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Cambrian Way

Cambrian Way

The Cambrian Way is an outstandingly beautiful and challenging 275 mile trail from Cardiff to Conwy. This high level walk traverses the highest and wildest part of Wales on public rights of way or where there is direct access.

The Way divides into three sections, the Southern Section beginning with the route out of Cardiff through pleasant parkland alongside the River Taff. Pass picturesque Castell Coch, through forestry and across two industrial valleys before joining the open common ridges bordering the Vale of Usk.

Wales Cottage Holidays offers 3 Cardiff Road, sleeping 4 and located in the village of Taff's Well, near to our capital city.

Entering the Brecon Beacons National Park just north of Pontypool, the Cambrian Way takes in the Blorenge and descends into Abergavenny. After ascending Sugar Loaf, the route follows the finest ridges of the Black Mountains to Crickhowell.

For cottages here, see Sugar Loaf Cottage, a one-bedroomed cottage on an arable and fruit farm.

Then head west across the wild moorlands of the Brecon Beacons (including Pen y Fan, the highest point in South Wales) to the Black Mountain and drop down to Llandovery.

Properties in this area include Rhydins Fawr, a 5* cottage which sleeps 13 in six bedrooms, while couples or small families can stay at Beudy at the same location.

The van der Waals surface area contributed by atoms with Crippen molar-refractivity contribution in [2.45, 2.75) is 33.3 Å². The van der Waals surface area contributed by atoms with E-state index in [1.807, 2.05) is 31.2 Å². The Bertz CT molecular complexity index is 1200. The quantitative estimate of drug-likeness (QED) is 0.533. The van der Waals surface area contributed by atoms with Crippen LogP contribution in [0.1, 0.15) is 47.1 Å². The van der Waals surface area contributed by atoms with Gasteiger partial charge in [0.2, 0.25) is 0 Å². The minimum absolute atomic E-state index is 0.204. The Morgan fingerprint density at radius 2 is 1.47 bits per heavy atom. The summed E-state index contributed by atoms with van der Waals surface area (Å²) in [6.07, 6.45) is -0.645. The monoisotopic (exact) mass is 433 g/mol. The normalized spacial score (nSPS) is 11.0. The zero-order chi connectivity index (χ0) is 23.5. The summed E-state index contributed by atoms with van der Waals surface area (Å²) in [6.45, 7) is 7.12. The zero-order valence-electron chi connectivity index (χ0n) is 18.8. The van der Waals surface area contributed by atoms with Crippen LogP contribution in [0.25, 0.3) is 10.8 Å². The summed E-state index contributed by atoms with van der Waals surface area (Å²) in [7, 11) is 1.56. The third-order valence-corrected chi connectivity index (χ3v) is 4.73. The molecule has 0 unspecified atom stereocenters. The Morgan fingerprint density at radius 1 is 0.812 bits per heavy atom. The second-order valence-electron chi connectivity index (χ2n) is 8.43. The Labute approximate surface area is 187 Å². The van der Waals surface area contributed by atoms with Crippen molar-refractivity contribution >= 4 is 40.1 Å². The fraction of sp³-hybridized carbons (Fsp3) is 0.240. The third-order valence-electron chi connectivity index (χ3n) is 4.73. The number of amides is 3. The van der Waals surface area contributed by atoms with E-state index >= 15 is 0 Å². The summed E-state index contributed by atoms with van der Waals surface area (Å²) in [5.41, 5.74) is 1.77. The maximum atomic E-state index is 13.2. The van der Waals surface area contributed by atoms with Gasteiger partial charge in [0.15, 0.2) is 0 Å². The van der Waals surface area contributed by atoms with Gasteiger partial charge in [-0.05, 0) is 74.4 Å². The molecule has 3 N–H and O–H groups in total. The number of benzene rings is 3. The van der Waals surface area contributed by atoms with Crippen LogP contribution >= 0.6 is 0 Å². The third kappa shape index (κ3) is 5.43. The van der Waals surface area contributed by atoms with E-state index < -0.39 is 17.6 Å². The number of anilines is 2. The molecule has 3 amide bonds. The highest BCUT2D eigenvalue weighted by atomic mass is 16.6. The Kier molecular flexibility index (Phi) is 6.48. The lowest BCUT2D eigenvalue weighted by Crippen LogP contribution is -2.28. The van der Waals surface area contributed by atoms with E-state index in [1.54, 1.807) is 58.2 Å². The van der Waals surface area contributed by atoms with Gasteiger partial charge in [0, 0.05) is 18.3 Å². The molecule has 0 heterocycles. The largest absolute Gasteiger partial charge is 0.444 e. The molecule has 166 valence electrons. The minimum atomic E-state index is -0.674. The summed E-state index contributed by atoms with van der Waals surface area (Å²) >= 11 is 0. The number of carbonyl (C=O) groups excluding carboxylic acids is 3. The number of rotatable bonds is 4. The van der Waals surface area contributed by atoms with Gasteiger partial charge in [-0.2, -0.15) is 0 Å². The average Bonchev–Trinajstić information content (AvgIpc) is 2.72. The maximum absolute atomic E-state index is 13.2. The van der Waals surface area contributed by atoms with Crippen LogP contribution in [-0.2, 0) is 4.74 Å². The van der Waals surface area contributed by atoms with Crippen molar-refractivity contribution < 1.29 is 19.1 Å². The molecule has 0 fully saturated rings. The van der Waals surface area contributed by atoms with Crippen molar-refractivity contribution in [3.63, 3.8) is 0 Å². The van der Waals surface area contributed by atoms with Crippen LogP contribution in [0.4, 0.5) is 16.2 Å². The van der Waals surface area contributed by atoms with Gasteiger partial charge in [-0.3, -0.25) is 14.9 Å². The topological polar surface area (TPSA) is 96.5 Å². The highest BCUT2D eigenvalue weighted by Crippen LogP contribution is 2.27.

The Central Section, from Llandovery to Dinas Mawddwy, is remote and beautiful. It follows the Tywi Valley at Rhandirmwyn, once a busy metal mining area.

A remote path follows the western side of wild moorland and forest area known as the Elenydd.

After superb rambling country around Devil’s Bridge and Ponterwyd, the Way crosses the uninhabited land mass of Plynlimon, home of the sources of the Severn and Wye. The hamlet of Dylife was once the workplace of 2000 miners but now has only a few houses and a former pub. The route continues on to Mallwyd and the mountain enclosed village of Dinas Mawddwy. One of our cottages in this area is Ty Wennol, a barn conversion sleeping 4.

From Dinas Mawddwy the Northern Section of the Cambrian Way heads west on a spectacular cliff top route via Cribin and Waun Oer before climbing the dramatic summit of Cadair Idris. Close to the mountain we have Llwyniarth, a former farmhouse sleeping 6.

Barmouth is reached via the picturesque Cregennen lakes and footpath along Barmouth railway bridge and, in the town, Wales Cottage Holidays offers Middle Apartment, a three-bedroomed property with panoramic views over Barmouth harbour and the Mawddach Estuary and Apartment 2, a ground floor apartment on the outskirts about 500m away from the small estuary beach.

The 22 miles to Maentwrog is slow and difficult over the Rhinog Mountains. Nearby properties include 1 Coedyrhygen, a former stable for a couple overlooking a lake, Maesgwm Barn, a converted stone barn sleeping 9 on the edge of the Coed-y-Brenin forest, Gelli Deg, a stone cottage for 4 with great views and close to village shops and pubs, and Lofft Gwair, a cottage near Portmeirion sleeping 4 converted from an C18th hayloft.

Ascent of Snowdonia’s mountains include Cnicht and Snowdon itself, over the Glyders to Ogwen and then the Carnedds.

The magnificent finish to the Cambrian Way drops down to 2000 feet at Tal y Fan before the final descent from Conwy Mountain to the Castle. Close to Conwy see Maes Masarn, a spacious stone cottage sleeping 7 in a pretty cobbled courtyard setting, Llwyn Bedw, a cottage sleeping 6 with its own clock tower, Is-y-Coed, a top quality cottage sleeping 4, and Plas Helyg, a stone cottage sleeping 4 with a four-poster double bedroom and a minstrel's gallery.